Academic journal article International Review of Mission

Missiology and the IRM over a Century

Academic journal article International Review of Mission

Missiology and the IRM over a Century

Article excerpt


Since its founding a century ago, the IRM has sought to advance learning about mission strategy, methods of evangelization and mission theology. How the journal has affected the development of the field of missiology is the particular focus here, through a survey of exceptional articles. Three phases are identified: a first period when the journal closely reflected the outlook of the World Missionary Conference (Edinburgh 1910), but also began to innovate; a middle period of transitions; and the more recent period when issues of interfaith dialogue, religious pluralism, contextualization, and ecumenical relations have been prominent in the journal.


My intention in this article is to look back over the first one hundred years of the International Review of Mission and to consider how the journal has contributed to the development of missiology as a scholarly field of study. This is one way to celebrate the rich legacy of the IRM, which was founded in part to spur research on mission. Earlier, I wrote about the bibliography feature of the journal and its relationship to the conceptualization of missiology. (1) Here I focus on exceptional articles and editorials that in retrospect seem to have shaped decisively how mission is viewed and the methods used to study mission.

To give some structure to this survey, I will recognize three distinctive but not entirely separate phases in the life of the IRM: its establishment under the direct guidance of J. H. Oldham (1912-1928), the next forty-plus years that concluded with the editorship of Philip Potter (1967-1972), and then, various developments since the early 1970s.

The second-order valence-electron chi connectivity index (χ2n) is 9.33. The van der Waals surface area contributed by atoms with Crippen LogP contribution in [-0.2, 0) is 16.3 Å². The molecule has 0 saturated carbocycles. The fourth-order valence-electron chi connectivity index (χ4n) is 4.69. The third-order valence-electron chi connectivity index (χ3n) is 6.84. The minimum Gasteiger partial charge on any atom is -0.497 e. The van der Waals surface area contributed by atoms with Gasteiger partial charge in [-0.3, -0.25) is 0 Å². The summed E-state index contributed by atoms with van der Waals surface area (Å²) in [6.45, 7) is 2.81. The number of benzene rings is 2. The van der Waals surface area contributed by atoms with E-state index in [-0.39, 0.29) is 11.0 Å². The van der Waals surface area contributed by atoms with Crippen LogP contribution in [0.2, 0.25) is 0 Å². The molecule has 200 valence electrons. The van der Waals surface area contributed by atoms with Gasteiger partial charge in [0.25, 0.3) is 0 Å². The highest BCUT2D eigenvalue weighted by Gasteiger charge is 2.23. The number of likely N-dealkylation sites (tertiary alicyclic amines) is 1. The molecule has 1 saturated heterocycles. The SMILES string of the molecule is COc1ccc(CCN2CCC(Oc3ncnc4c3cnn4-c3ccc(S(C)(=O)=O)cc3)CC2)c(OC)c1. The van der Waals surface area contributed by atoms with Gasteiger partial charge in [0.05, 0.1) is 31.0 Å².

The years 1912-1928

In a set of "editor's notes" with which the first issue of the journal began, J. H. Oldham outlined the leading objectives of the IRM. "The primary purpose of the Review," he wrote, "is to further the serious study of the facts and problems of missionary work among non-Christian peoples, and to contribute to the building up of a science of missions." (2) In the same essay, Oldham emphasized the analytical character of the creative enterprise he now headed: "the Review will be more than a collection of individual papers; it will be the organ of a comprehensive, systematic, and united effort to study missionary problems." (3) The collaborative aspect of the project Oldham described was repeatedly emphasized in his editorial comments. The journal's writers and readers would be "learning from the past and from one another." (4) "It will be our aim to supplement, and in every possible way to co-operate with, all good work that is being carried on at present." (5) The review would seek to "promote Christian fellowship and foster the spirit of readiness to learn from one another." (6) This was not study for its own sake. Oldham recognized that the journal needed to serve the research needs of current and future missionaries, in order to be considered successful by its contemporary readership. Thus, he proposed further that the IRM would "study and sift the vast body of experience that has been accumulated in different mission fields, and make it available for the direction of present work; to aim at reaching large guiding principles, based on a thorough and fearless examination of the facts; and to test all methods with a view to securing the highest efficiency." (7)

Brian Stanley's article elsewhere in this issue explores the origins of the IRA/and discusses several ways in which the concerns and outlook of Edinburgh 1910 shaped the journal in its early years. Stanley rightly calls attention to important articles in the first volume of the IRM from Tasuku Harada and Ch'eng Ching-yi, each of whom had spoken memorably at the conference. Subsequent issues would showcase the views of other emerging leaders of a worldwide Christian movement, including Chengting T. Wang (vol. 5) and Timothy Tingfang Lew (vol. 11). Lew's article is a particularly fascinating study of missionary and indigenous worker psychology. …

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